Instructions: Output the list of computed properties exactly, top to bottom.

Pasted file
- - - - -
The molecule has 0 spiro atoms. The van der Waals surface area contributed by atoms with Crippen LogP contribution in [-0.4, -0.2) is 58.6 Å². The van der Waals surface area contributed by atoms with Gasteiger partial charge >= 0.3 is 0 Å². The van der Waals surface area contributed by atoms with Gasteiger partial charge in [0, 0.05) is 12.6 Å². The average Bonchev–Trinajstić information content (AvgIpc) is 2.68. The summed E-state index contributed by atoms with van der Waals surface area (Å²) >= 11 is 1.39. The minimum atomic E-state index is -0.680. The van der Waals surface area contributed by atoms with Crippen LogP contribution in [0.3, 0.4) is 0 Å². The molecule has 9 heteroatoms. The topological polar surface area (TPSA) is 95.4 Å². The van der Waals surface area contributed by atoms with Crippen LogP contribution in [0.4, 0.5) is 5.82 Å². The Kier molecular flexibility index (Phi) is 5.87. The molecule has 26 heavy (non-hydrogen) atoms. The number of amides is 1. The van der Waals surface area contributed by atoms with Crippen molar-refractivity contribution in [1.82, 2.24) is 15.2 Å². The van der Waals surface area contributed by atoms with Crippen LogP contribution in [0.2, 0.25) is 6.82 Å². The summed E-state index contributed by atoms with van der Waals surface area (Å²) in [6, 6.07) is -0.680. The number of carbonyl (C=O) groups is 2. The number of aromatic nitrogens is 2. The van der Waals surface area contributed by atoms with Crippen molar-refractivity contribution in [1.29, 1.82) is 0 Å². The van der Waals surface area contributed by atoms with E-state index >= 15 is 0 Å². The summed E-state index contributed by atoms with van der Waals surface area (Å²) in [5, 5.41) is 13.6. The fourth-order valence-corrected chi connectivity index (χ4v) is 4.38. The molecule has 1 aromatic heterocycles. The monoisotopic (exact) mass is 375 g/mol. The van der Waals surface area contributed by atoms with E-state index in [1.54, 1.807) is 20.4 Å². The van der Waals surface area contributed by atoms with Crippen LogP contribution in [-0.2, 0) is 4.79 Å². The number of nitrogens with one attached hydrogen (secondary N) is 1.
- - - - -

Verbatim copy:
The molecule has 0 spiro atoms. The van der Waals surface area contributed by atoms with Crippen LogP contribution in [-0.4, -0.2) is 58.6 Å². The van der Waals surface area contributed by atoms with Gasteiger partial charge >= 0.3 is 0 Å². The van der Waals surface area contributed by atoms with Gasteiger partial charge in [0, 0.05) is 12.6 Å². The average Bonchev–Trinajstić information content (AvgIpc) is 2.68. The summed E-state index contributed by atoms with van der Waals surface area (Å²) >= 11 is 1.39. The minimum atomic E-state index is -0.680. The van der Waals surface area contributed by atoms with Crippen LogP contribution in [0.3, 0.4) is 0 Å². The molecule has 9 heteroatoms. The topological polar surface area (TPSA) is 95.4 Å². The van der Waals surface area contributed by atoms with Crippen LogP contribution in [0.4, 0.5) is 5.82 Å². The Kier molecular flexibility index (Phi) is 5.87. The molecule has 26 heavy (non-hydrogen) atoms. The number of amides is 1. The van der Waals surface area contributed by atoms with Crippen molar-refractivity contribution in [1.82, 2.24) is 15.2 Å². The van der Waals surface area contributed by atoms with Crippen LogP contribution in [0.2, 0.25) is 6.82 Å². The summed E-state index contributed by atoms with van der Waals surface area (Å²) in [6, 6.07) is -0.680. The number of carbonyl (C=O) groups is 2. The number of aromatic nitrogens is 2. The van der Waals surface area contributed by atoms with Crippen molar-refractivity contribution in [1.29, 1.82) is 0 Å². The van der Waals surface area contributed by atoms with E-state index >= 15 is 0 Å². The summed E-state index contributed by atoms with van der Waals surface area (Å²) in [5, 5.41) is 13.6. The fourth-order valence-corrected chi connectivity index (χ4v) is 4.38. The molecule has 1 aromatic heterocycles. The monoisotopic (exact) mass is 375 g/mol. The van der Waals surface area contributed by atoms with E-state index in [1.54, 1.807) is 20.4 Å². The van der Waals surface area contributed by atoms with Crippen LogP contribution in [-0.2, 0) is 4.79 Å². The number of nitrogens with one attached hydrogen (secondary N) is 1.